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Graft the next great hurdle to a 'new' Iraq

Worse than the Saddam years? On the topic of corruption, many Iraqis say yes.

School children pose for a group picture during their visit to the mausoleum of Iraq's late former president Saddam Hussein on the anniversary of his birthday in al-Awja village near Tikrit, 175 km (109 miles) north of Baghdad Apr. 28, 2009.(Sabah al-Bazee/Reuters)

BAQUBA, Iraq — As violence in Iraq continues to decline overall, the top concern for many Iraqis has shifted from security to corruption, as they look to their government to restore long-absent central services, such as regular electricity and clean water.

The bad news for the Iraqis and their government officials is that in the eyes of many, corruption in present-day Iraq is worse than it was under Saddam Hussein.

That's according to Transparency International’s annual corruption perceptions index, which ranks countries in order from the least perceived corruption to the most. During the year of the U.S. invasion in 2003, Iraq ranked 113 out of 133 countries surveyed. In 2008, it had fallen to 178 out of 180 countries surveyed.

“Corruption is very bad in the government. I have to give them money to get anything done. Who will listen to our complaints?” says Hamra Imbara, a resident of Chubiernot, a town on the edge of this city in the northern Diyala Province. And now that American forces have begun reducing their presence after withdrawing from the cities on June 30, Imbara fears that corruption may worsen, with less oversight from the U.S. military that she says sometimes intervened on her behalf in dealing with dubious officials.

Nathaniel Heller, managing director of Global Integrity, a governance and corruption research group in Washington, D.C., says that as Iraqis work to establish a unified, central government, their ability to tackle the corruption problem will play a critical role in determining the country’s future success. Although the government is taking steps to combat the problem, it must make noticeable headway in order to avoid losing public support and driving people back to sectarian leaders.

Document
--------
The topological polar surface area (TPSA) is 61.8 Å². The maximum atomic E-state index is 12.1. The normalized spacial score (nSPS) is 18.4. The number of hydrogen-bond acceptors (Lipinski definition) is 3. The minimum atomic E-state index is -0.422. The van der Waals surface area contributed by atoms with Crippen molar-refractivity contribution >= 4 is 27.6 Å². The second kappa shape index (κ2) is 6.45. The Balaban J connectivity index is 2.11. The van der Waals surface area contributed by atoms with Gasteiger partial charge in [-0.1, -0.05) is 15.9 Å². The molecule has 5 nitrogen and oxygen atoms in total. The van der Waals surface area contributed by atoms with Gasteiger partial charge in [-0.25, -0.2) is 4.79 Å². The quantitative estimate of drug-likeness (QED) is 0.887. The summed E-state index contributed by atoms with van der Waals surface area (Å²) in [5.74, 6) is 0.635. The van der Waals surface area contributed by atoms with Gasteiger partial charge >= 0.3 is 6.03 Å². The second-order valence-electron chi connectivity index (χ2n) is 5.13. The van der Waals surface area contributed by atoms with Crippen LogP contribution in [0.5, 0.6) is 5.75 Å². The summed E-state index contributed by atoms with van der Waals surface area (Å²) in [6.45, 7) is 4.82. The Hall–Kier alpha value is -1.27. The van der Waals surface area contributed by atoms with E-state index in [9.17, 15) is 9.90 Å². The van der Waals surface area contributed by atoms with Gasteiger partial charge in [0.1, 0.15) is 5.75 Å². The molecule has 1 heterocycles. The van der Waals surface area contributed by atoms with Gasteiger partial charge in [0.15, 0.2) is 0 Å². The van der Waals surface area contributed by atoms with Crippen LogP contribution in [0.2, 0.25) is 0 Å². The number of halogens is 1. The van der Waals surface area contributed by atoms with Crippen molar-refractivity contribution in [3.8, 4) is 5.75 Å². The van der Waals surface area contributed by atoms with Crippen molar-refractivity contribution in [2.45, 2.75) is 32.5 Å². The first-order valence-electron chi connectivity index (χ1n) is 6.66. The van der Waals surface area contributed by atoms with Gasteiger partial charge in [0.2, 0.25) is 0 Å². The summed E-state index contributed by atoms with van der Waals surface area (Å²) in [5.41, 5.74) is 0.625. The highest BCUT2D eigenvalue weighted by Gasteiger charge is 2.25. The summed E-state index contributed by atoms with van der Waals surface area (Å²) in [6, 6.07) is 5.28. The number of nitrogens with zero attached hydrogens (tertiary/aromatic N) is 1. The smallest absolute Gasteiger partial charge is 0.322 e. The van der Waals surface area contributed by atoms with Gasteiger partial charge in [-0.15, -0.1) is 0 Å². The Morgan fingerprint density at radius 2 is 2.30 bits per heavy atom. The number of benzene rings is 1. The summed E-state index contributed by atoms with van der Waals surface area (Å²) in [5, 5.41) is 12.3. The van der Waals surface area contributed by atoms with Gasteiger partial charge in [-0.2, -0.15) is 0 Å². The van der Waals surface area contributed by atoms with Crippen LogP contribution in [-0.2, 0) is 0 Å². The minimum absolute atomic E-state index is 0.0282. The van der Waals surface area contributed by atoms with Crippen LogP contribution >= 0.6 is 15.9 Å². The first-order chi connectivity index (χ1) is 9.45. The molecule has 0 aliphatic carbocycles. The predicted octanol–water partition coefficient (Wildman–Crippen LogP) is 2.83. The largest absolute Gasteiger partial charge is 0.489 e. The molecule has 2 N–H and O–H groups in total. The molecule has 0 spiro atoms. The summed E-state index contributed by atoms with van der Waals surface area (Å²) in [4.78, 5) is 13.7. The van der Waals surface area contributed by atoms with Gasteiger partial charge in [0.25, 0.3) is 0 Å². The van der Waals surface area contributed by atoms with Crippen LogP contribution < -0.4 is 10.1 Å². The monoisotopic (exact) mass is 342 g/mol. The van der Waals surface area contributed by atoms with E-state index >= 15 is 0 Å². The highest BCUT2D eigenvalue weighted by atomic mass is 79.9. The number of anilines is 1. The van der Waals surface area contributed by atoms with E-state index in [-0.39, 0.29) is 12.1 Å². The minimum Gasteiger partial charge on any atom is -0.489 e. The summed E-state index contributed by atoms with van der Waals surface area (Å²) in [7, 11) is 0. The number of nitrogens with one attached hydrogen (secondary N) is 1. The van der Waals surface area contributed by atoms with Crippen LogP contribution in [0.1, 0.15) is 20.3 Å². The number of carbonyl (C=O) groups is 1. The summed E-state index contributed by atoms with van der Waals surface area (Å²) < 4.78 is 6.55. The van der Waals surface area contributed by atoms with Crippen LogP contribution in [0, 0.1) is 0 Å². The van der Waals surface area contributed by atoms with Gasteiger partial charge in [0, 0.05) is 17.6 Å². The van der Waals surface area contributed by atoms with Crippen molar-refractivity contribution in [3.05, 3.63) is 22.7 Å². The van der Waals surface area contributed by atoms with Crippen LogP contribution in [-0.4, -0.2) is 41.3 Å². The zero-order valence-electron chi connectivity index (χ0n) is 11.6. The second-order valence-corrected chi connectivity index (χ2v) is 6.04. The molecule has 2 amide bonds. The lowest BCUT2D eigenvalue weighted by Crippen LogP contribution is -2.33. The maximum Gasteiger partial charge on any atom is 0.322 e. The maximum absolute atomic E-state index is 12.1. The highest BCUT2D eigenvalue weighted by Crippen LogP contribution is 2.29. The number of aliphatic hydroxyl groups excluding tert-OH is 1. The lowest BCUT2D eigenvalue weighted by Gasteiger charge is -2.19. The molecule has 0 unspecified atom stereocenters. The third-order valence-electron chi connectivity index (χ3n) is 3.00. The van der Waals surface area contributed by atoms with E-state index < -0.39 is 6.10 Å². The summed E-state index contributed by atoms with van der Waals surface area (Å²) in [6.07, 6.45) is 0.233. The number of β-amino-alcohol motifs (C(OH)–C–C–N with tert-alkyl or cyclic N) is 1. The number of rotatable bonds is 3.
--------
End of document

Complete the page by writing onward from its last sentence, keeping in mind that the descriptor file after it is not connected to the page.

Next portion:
Without addressing the corruption problem, “you completely erode and undermine the public’s trust in government at a certain point,” Heller says. “At that point, people start to really detach themselves from government, they start to look to tribal leaders, sectarian leaders, to others as a source of authority and power. And I think one would have to argue that in an Iraqi context that’s certainly not helpful.”

This summer has provided the country with several potent reminders of how deep the problem runs. After stepping down as minister of trade due to massive embezzlement allegations, authorities arrested Abdul Falah Sudani at the airport as he was trying to flee the country.

Then, Abdul Razaq al-Khalisi and Auf Rahum, two former deputy governors in Diyala fled to Kurdistan and Germany facing allegations that they’d defrauded the government of $130 million.

For the average Iraqi citizen the current level of corruption means it’s difficult to accomplish many tasks, whether getting a government job or obtaining a permit, without greasing someone’s palm. In Baghdad, for example, real estate agents say that under Saddam, the process of buying a house generally required less than 10 bribes. Now it’s not uncommon to pay up to 25, which can range from giving a doorman $20 to let you into a government office, all the way up to several thousand dollars to get the right permits from higher-ranking officials.